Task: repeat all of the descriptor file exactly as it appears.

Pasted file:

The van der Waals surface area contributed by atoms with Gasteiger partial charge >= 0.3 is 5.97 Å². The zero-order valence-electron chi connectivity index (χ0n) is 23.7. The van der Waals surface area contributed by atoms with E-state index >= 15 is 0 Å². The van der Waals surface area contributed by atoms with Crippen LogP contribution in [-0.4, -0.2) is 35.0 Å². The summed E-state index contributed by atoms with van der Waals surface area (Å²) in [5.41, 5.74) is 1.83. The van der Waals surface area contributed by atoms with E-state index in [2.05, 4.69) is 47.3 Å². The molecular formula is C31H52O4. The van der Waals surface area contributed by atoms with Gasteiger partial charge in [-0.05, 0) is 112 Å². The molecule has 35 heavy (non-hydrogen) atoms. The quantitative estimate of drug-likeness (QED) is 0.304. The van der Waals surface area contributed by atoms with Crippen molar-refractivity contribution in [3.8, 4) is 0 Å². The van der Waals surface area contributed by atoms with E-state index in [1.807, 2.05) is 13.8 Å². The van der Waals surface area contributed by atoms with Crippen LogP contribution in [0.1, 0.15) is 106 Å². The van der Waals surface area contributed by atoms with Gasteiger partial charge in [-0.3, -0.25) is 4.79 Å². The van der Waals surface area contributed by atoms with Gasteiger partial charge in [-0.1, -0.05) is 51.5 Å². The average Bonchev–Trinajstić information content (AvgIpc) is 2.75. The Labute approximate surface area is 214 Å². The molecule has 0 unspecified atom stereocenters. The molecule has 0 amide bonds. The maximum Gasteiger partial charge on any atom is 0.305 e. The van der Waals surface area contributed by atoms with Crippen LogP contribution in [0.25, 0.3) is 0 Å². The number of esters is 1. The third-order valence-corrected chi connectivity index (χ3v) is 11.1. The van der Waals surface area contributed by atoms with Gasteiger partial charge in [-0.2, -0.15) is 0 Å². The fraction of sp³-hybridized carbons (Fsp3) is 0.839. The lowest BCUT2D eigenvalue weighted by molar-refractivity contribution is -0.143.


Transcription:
The van der Waals surface area contributed by atoms with Gasteiger partial charge >= 0.3 is 5.97 Å². The zero-order valence-electron chi connectivity index (χ0n) is 23.7. The van der Waals surface area contributed by atoms with E-state index >= 15 is 0 Å². The van der Waals surface area contributed by atoms with Crippen LogP contribution in [-0.4, -0.2) is 35.0 Å². The summed E-state index contributed by atoms with van der Waals surface area (Å²) in [5.41, 5.74) is 1.83. The van der Waals surface area contributed by atoms with E-state index in [2.05, 4.69) is 47.3 Å². The molecular formula is C31H52O4. The van der Waals surface area contributed by atoms with Gasteiger partial charge in [-0.05, 0) is 112 Å². The molecule has 35 heavy (non-hydrogen) atoms. The quantitative estimate of drug-likeness (QED) is 0.304. The van der Waals surface area contributed by atoms with Crippen molar-refractivity contribution in [3.8, 4) is 0 Å². The van der Waals surface area contributed by atoms with E-state index in [1.807, 2.05) is 13.8 Å². The van der Waals surface area contributed by atoms with Crippen LogP contribution in [0.1, 0.15) is 106 Å². The van der Waals surface area contributed by atoms with Gasteiger partial charge in [-0.3, -0.25) is 4.79 Å². The van der Waals surface area contributed by atoms with Gasteiger partial charge in [-0.1, -0.05) is 51.5 Å². The average Bonchev–Trinajstić information content (AvgIpc) is 2.75. The Labute approximate surface area is 214 Å². The molecule has 0 unspecified atom stereocenters. The molecule has 0 amide bonds. The maximum Gasteiger partial charge on any atom is 0.305 e. The van der Waals surface area contributed by atoms with Crippen LogP contribution in [0.25, 0.3) is 0 Å². The number of esters is 1. The third-order valence-corrected chi connectivity index (χ3v) is 11.1. The van der Waals surface area contributed by atoms with Gasteiger partial charge in [-0.2, -0.15) is 0 Å². The fraction of sp³-hybridized carbons (Fsp3) is 0.839. The lowest BCUT2D eigenvalue weighted by molar-refractivity contribution is -0.143.